Verizon has issued a statement saying the company has seen 57 “suspected incidents of network sabotage” since Verizon workers went on strike April 13. According to a Verizon statement, the company has seen a 100% spike in such incidents across seven states, most of them involving the severing of key fiber optic cable lines, or damage inflicted to the terminal boxes that serve as distribution hubs for wireline communications services to entire buildings or neighborhoods.
“These are criminal activities, affecting people’s safety and putting lives at risk. We are investigating all reports and pursuing all avenues to assist law enforcement in finding and convicting the perpetrators of these acts,” said Michael Mason, Verizon’s chief security officer.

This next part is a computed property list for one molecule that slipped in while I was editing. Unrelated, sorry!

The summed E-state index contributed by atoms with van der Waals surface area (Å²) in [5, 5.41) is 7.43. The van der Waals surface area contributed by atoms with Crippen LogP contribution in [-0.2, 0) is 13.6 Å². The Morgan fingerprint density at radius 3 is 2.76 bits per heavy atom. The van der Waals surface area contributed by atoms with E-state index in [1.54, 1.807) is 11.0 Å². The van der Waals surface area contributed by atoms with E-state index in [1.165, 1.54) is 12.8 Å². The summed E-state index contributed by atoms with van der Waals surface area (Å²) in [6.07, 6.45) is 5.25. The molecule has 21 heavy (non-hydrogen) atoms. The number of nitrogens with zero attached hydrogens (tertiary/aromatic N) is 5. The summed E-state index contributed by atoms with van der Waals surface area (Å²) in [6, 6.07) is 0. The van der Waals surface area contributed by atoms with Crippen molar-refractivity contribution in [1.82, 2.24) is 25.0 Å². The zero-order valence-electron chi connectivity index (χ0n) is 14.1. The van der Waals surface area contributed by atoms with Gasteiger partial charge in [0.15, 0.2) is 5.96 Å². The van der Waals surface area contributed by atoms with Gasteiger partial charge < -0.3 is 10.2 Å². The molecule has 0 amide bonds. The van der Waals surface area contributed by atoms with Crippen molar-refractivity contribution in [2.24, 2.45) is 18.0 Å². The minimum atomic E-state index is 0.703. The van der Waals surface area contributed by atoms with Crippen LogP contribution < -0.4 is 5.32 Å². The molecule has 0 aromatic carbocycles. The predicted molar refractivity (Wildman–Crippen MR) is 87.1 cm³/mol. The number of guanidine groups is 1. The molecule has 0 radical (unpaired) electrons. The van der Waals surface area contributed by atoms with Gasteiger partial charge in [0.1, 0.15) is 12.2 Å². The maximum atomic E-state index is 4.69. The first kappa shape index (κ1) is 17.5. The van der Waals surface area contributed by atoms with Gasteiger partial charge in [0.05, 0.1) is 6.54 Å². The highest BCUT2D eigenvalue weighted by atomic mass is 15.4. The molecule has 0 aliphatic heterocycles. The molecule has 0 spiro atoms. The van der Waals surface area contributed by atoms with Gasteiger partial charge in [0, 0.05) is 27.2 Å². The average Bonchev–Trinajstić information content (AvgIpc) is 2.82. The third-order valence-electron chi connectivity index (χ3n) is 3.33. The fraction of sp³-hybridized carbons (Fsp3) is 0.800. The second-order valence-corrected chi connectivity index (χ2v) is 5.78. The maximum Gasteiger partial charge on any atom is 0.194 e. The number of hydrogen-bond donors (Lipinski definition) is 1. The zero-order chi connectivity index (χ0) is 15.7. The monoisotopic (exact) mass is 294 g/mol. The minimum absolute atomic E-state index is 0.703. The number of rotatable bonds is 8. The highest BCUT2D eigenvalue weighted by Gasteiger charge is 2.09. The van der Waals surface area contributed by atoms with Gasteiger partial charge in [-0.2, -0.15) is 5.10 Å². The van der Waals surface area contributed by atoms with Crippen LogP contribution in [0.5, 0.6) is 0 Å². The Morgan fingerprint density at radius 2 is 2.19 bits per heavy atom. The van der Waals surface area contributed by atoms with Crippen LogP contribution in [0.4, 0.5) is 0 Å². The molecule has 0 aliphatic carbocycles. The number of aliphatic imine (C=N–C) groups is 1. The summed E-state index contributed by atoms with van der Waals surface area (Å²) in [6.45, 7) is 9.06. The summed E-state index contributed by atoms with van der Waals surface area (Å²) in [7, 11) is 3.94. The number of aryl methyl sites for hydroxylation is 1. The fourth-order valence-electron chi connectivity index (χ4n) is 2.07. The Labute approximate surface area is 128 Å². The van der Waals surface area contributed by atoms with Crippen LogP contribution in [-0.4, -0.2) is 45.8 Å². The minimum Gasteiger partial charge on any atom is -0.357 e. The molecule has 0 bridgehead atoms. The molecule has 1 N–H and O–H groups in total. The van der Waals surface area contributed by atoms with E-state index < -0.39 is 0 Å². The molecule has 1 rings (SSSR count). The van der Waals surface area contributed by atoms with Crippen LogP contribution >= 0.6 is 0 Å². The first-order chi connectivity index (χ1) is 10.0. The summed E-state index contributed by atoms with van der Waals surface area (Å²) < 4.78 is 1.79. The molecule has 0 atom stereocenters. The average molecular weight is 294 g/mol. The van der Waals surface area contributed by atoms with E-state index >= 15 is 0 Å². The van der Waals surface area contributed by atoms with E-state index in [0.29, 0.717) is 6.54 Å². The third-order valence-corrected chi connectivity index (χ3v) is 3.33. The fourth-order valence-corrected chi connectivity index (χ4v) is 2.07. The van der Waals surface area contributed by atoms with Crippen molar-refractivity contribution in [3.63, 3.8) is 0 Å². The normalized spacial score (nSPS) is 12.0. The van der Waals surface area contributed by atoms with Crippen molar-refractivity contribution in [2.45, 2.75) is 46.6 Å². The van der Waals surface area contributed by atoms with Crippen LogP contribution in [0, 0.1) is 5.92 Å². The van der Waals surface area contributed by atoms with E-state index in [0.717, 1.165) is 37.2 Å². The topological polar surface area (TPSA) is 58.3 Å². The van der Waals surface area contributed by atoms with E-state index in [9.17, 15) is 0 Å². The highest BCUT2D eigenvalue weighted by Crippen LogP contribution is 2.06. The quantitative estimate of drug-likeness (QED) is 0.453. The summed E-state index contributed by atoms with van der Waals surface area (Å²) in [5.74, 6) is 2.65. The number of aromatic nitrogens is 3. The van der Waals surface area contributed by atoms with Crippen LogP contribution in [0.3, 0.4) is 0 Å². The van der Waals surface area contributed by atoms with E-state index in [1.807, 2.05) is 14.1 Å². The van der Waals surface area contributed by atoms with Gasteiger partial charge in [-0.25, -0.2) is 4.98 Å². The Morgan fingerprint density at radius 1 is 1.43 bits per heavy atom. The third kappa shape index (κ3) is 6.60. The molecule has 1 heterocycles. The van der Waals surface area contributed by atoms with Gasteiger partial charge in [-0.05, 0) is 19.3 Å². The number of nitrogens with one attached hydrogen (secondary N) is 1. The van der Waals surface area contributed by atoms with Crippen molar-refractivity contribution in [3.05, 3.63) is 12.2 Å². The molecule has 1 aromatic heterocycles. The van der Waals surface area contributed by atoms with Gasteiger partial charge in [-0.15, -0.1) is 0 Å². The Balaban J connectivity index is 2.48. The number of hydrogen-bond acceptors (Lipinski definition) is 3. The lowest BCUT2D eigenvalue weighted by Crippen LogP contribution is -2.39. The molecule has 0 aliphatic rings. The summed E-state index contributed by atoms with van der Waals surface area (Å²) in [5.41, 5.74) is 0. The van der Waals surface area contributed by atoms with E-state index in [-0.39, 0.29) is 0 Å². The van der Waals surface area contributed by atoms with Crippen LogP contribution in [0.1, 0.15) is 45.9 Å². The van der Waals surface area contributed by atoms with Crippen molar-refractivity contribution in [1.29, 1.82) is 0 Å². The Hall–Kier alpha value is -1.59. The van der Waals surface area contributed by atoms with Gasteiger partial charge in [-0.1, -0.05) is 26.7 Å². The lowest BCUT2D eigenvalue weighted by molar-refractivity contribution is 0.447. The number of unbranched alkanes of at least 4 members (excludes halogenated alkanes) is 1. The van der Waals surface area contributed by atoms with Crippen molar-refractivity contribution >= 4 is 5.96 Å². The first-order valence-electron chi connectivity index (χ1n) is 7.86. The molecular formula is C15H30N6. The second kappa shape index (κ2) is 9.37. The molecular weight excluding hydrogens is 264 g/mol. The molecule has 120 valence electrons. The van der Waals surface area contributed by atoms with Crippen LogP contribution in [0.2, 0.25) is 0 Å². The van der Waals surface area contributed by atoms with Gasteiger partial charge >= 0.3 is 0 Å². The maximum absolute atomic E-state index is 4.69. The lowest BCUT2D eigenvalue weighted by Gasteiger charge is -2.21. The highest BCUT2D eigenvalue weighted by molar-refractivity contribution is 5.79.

Verizon doesn’t offer any actual evidence to support the claims that the union is behind the problems, but notes that New Jersey has been among the hardest hit, with 17 instances of network vandalism since the strike began.
“Initial investigation and evidence show that all these incidents involve the deliberate and willful destruction of critical communications facilities,” said Mason. “We suspect violations of federal law, and Verizon is working with authorities to pursue criminal charges.”
Not too surprisingly, the Communications Workers of America don’t agree with Verizon’s assessment of the situation, the union issuing its own statement claiming that it’s Verizon’s replacement workers that are causing network problems. The union claims that “basic safety practices aren t being followed” as “unqualified managers and contractors hang cables, place poles and operate heavy equipment.”
What s truly frightening is these unsafe practices would become standard practice if Verizon pushed through its plan to outsource work to cut-rate contractors, said the union. We re striking to make sure Verizon has the skilled and experienced staff necessary to serve our customers safely.